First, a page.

Paediatrics Publications

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Academic Emergency Medicine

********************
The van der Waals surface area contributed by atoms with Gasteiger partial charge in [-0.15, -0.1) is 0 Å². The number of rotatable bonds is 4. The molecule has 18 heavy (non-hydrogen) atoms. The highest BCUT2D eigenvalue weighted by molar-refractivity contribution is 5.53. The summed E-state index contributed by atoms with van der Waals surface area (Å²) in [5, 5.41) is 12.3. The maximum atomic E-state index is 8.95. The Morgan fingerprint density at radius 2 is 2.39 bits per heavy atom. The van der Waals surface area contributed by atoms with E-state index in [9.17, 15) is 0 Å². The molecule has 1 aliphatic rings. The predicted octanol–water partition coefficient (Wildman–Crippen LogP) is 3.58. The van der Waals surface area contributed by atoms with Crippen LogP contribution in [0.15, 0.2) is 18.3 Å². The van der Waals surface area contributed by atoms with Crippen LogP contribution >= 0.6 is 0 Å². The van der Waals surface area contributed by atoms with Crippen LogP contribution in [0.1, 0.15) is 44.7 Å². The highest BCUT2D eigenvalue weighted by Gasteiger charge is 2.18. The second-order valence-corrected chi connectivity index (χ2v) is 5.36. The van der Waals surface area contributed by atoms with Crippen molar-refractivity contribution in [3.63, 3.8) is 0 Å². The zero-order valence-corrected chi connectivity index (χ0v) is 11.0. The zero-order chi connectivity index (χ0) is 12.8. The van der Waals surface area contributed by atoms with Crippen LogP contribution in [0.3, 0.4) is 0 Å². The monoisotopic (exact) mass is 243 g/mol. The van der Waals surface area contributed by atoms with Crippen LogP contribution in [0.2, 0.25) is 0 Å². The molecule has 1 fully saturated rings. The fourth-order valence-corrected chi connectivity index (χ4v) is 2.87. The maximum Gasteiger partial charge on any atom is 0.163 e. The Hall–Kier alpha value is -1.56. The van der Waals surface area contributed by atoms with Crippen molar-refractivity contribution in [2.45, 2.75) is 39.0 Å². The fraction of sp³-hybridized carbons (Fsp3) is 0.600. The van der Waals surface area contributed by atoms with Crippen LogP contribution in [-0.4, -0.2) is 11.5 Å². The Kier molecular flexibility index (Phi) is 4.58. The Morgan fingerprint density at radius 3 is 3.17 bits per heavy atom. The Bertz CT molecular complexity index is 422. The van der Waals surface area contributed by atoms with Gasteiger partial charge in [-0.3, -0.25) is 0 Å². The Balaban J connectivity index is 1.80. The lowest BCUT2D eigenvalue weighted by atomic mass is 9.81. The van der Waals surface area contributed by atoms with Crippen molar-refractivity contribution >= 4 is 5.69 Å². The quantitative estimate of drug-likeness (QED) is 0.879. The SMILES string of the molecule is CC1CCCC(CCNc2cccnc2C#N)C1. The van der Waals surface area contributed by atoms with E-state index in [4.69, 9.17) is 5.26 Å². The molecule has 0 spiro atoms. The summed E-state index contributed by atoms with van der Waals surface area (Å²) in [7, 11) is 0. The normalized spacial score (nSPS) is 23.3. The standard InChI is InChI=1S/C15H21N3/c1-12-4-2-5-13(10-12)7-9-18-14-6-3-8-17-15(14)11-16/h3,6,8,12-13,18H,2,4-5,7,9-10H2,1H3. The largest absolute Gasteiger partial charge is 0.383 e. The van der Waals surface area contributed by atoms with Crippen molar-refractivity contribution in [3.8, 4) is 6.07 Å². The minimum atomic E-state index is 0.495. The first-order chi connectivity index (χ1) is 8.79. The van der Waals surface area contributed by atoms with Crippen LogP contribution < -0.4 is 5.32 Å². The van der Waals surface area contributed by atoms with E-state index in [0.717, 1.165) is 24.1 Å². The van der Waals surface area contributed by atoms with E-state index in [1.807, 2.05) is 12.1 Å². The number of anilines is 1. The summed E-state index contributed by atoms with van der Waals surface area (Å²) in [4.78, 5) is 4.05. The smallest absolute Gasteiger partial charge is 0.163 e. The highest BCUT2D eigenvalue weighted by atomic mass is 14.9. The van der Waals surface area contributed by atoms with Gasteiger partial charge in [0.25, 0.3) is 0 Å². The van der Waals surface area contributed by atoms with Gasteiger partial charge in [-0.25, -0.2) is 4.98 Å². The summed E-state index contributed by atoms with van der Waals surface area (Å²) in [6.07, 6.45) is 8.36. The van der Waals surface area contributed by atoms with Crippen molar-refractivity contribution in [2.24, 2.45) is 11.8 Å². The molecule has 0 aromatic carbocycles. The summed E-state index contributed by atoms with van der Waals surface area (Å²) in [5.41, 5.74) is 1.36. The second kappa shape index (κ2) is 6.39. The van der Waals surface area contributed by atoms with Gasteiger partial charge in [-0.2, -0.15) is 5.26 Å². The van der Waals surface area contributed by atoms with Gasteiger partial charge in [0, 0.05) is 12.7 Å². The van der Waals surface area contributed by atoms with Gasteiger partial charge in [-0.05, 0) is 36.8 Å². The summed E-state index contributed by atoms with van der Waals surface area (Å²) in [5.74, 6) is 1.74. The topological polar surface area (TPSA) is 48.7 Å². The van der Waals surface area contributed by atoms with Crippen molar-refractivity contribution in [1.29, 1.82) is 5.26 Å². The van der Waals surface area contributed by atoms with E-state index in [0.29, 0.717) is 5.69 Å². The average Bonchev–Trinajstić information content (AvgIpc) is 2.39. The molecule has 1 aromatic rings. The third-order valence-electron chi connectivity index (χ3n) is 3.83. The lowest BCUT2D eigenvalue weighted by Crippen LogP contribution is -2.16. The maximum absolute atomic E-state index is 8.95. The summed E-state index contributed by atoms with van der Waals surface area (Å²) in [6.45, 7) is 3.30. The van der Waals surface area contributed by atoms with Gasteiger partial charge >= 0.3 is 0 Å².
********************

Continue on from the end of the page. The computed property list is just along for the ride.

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Objectives The objective was to characterize the variations in practice in the diagnosis and management of children admitted to hospitals from Canadian pediatric emergency departments (EDs) with suspected appendicitis, specifically the timing of surgical intervention, ED investigations, and management strategies. Methods Twelve sites participated in this retrospective health record review. Children aged 3 to 17 years admitted to the hospital with suspected appendicitis were eligible. Site-specific demographics, investigations, and interventions performed were recorded and compared. Factors associated with after-hours surgery were determined using generalized estimating equations logistic regression. Results Of the 619 children meeting eligibility criteria, surgical intervention was performed in 547 (88%). After-hours surgery occurred in 76 of the 547 children, with significant variation across sites (13.9%, 95% confidence interval = 7.1% to 21.6%, p < 0.001). The overall perforation rate was 17.4% (95 of 547), and the negative appendectomy rate was 6.8% (37 of 547), varying across sites (p = 0.004 and p = 0.036, respectively). Use of inflammatory markers (p < 0.001), blood cultures (p < 0.001), ultrasound (p = 0.001), and computed tomography (p = 0.001) also varied by site. ED administration of narcotic analgesia and antibiotics varied across sites (p < 0.001 and p = 0.001, respectively), as did the type of surgical approach (p < 0.001). After-hours triage had a significant inverse association with after-hours surgery (p = 0.014). Conclusions Across Canadian pediatric EDs, there exists significant variation in the diagnosis and management of children with suspected appendicitis. These results indicate that the best diagnostic and management strategies remain unclear and support the need for future prospective, multicenter studies to identify strategies associated with optimal patient outcomes.